The Real State of the Union

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Cole Tamarri

Managing Editor

There is nothing more jarring than watching an undeserving party get enthusiastic applause.

It even feels worse when the subject involved is the president of the United States.

Even ten days after the speech, the image of Republicans cheering at blatantly false statements is enough to kickstart a migraine.

“We have created 5.3 million new jobs and importantly added 600,000 new manufacturing jobs — something which almost everyone said was impossible to do…”

President Trump said to thunderous applause.

Let’s be frank, the number of jobs does not matter.

If there are many jobs created but a significant number of these leave people underemployed, what is the true story?

Another lie issued by Trump on the status of the southern border:

“This is a moral issue. The lawless state of our southern border is a threat to the safety, security and financial well‑being of all Americans.”

The roots of fears about the southern wall trace back to the early 1970s.

Leonard Chapman Jr, a former Marine Corps general from the Second World War was tasked with taking over the United States Immigration and Naturalization Service in 1972. During his five year tenure, he badgered Congress to stop what he termed as “the illegal alien problem” at the southern border.

These sentiments have been passed down through generations of lobbyists, legislatures and think tanks for both parties until Stephen Miller and Stephen Bannon pressed this into Trump’s official policy.

Let’s talk about the real state of the union.

The real state of this imperfect union is that we as Americans are now in what the Russians termed as “hyper normalization” during the collapse of the Soviet Union in the 1990s.

This term refers to the disinformation knowingly spread by those in power to fake a sense of a normal society while things fall apart, and due to the bombardment of this disinformation and over time this becomes a self-fulfilling prophecy.

We are not the greatest country in the world, period. Do we have the potential to be? Sure.

But it would require a level of soul searching that does not appear to be at hand at this point in the nation’s history.

The media, (yes this is pointing fingers at my own trade) has enabled this spread of lies because of a false sense of needing to portray normalcy. 

In our personal lives, when someone habitually lies, we call them a liar out and out. We classify it for what it is and move on.

When the president or his merry band of puppet cabinet members espouse yet another false statement, we in the media have not called them liars and have done amazing mental and verbal gymnastics to avoid doing so.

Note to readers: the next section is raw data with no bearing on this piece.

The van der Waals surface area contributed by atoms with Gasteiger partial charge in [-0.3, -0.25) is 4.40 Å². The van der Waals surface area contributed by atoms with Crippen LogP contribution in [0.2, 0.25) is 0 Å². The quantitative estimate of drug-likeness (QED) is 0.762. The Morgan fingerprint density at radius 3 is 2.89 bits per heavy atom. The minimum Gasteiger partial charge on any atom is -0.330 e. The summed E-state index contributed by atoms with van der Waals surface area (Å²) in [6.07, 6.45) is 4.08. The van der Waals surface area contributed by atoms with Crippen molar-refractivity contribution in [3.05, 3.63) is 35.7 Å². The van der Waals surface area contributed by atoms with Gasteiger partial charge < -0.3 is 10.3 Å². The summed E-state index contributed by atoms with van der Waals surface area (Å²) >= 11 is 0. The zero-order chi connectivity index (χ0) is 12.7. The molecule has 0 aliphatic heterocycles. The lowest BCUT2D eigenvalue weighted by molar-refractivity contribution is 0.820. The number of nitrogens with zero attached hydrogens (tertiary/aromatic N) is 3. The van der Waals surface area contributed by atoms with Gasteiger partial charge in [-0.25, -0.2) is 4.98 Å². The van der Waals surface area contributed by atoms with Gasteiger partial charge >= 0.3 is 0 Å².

While all of this is going on, we have racist scandals in the Democratic Party-held state of Virginia, where leaders felt that portraying black people using the gross caricature of “blackface” was acceptable in a yearbook publication.

In some twisted way, this is apropos for Black History Month because all we have done as a country is remind ourselves of our history, that we value power and the white man over doing the right thing.

That we as a country do not value the black and brown body, because to do that would require courage and broad changes in not only policy but mind and spirit.

Think about this: our country had an election exploited and hacked by an enemy in Russia that has been nipping at our heels since the days of the Cold War because there were citizens who would rather have their racist beliefs pried from their cold, dead fingers than listen to reason.

The real state of the union is that this country needs to hit rock bottom before we make the changes we desperately need, like investing in our future, making voting for everyone a priority and a national holiday and putting everyone to work in well-paying jobs that allow people to have a viable future.

The real state of our union is that we have allowed companies like Amazon, Facebook and Google to manipulate nearly all the facets of American life, and the antitrust laws and legislative committees designed to regulate these companies have been all but neutered.

We have politicians who are not current with the times, like Orrin Hatch, Utah senator demonstrated during the hearings on Facebook selling information to Cambridge Analytica.

Through policy, willful ignorance, neglect, racism and spite, we have created a nation that does not respect intellectualism, that allows economic and sociological disparity to run rampant.

We can and should do better as a country.

I do not say these things because I hate this country where my great-great grandparents sought refuge from the tyranny of Italy’s Mussolini during the ‘20s.

I say this because it begins with us as students.

We need to do better by each other first, and think about this question: Is this the country we really want?

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